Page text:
• A Senior Advisor to the programme was recruited a first time in December 2012 to start his assignment mid-March 2013 and end it in November 2013 and a second time which started mid-March 2014 and ended  in October 2014.  
  • The SAPA has been prepared and consolidates and integrates the climate change adaptation related programs, themes and actions of the RNR sector as included in the 11th Five Year Plan (FYP) and the Bhutan National Adaptation Programme of Action (NAPA).  
  • A review meeting between EU and MoAF/CoRRB was held in early March 2013 at which the PCU, Department Focal Persons as well as some members of the Specialist Group were present. 
  • The First Project Steering Committee (PSC) Meeting was held on 24 September 2013 during which the PCU presented the key process, progress and next steps and discussion took place on budget allocation and implementation modalities of the programme.
  • Based on the level of poverty, status of community resilience and need for climate change adaptation initiatives in the Dzongkhags across all the major watersheds of Bhutan, the Kuri Chhu basis/watershed has been identified for implementing the programme.  
  • The first fixed tranche payment was approved in July 2013 and paid in September 2013 for an amount of 700,000 EUR.
  • A First Annual Review Mission (ARM) and Mid-Term Review took place in April 2014 and final reports issued.  Further to this mission the Joint Annual Review meeting took place on 9 June 2014 gathering the EUD, the PCU, and PPD/MoAF.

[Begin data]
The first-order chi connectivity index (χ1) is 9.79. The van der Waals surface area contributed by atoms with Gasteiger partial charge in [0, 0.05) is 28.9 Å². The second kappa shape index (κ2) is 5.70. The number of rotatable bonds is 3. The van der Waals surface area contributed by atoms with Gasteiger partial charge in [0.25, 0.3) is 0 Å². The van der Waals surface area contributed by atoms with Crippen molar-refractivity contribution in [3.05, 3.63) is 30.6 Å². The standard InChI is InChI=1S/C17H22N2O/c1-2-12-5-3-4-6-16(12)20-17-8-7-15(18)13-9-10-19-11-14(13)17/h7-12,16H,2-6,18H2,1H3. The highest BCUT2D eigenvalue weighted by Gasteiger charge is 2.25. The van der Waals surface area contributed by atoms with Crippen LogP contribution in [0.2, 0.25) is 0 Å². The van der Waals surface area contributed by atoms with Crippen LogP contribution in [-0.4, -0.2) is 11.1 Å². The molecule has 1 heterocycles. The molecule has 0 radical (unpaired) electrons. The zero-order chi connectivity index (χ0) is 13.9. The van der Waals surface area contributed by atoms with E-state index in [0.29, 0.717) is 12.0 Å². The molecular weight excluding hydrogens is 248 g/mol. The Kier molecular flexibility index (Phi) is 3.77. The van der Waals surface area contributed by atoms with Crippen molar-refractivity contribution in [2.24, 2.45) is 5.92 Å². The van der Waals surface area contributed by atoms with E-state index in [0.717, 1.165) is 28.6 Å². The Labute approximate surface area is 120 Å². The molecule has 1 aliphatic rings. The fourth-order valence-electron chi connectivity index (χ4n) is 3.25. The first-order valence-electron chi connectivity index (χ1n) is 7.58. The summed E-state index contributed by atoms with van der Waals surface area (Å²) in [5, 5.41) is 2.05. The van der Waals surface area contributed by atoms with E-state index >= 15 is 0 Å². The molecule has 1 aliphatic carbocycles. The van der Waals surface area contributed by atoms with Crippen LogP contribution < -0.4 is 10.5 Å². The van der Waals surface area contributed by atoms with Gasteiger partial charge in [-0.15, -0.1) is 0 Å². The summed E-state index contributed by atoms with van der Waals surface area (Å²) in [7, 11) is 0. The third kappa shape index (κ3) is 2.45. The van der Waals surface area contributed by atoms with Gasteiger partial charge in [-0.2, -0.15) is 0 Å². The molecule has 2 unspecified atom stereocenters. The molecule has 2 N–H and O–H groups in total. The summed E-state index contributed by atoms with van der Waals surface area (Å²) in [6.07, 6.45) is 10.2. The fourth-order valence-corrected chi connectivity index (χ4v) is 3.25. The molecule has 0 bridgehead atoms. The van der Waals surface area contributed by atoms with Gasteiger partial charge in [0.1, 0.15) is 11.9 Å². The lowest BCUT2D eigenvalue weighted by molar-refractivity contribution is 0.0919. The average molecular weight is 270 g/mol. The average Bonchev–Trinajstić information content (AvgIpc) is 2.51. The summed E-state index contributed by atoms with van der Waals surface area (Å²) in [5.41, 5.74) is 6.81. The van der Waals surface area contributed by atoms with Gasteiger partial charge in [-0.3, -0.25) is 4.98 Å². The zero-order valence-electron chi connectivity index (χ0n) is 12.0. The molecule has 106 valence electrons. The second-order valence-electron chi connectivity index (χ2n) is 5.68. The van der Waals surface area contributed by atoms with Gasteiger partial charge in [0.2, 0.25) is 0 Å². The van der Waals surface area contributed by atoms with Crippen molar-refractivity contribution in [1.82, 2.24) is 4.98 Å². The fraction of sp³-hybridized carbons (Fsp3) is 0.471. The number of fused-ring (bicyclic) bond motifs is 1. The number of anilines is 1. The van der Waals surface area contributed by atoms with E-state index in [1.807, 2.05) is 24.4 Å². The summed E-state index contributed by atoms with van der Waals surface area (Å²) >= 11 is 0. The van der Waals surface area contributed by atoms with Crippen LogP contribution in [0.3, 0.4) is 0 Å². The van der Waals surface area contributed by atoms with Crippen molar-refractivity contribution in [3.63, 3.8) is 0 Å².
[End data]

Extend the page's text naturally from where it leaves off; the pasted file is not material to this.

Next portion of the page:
Challenges and lessons learned
  • A challenge encountered during identification and formulation is the crosscutting nature of the climate change theme and the difficulties faced when trying to define climate change as a sector and link it to one single Government counterpart agency.
  • Experiences stress that appropriate timing and adherence to the set time schedule is essential for climate change adaptation mainstreaming. Given the delay in signing the FA, the approach implying that EU support would accompany the process of the formulation of the 11th FYP has almost been missed out and efforts had to be made, once the FA was signed, to still support the plan formulation process and ensure mainstreaming of climate change adaptation in the sector FYP.
  • There are a large number of institutions involved in climate change in Bhutan and coordination of their efforts is still too fragmented.  The GCCA programme has started this procedd within MoAF.
  • Using budget support means that activities should not be delayed due to a late payment in the fiscal year from the EU side.

 

Way forward
  • The programme is supporting the development of a Data Centre and a RNR-CCIS which will provide an overview of the impacts of climate change on the RNR-sector based on a landscape as a complex system with multiple interacting sectors.  The purpose of the RNR-CCIS is to operationalize the overall RNR climate change policy and strategy in Bhutan.  
  • A visibility exercise was launched in the course of 2016 to make a short viedo clip and good pictures involving direct beneficiaires in various remote villages in Bhutan.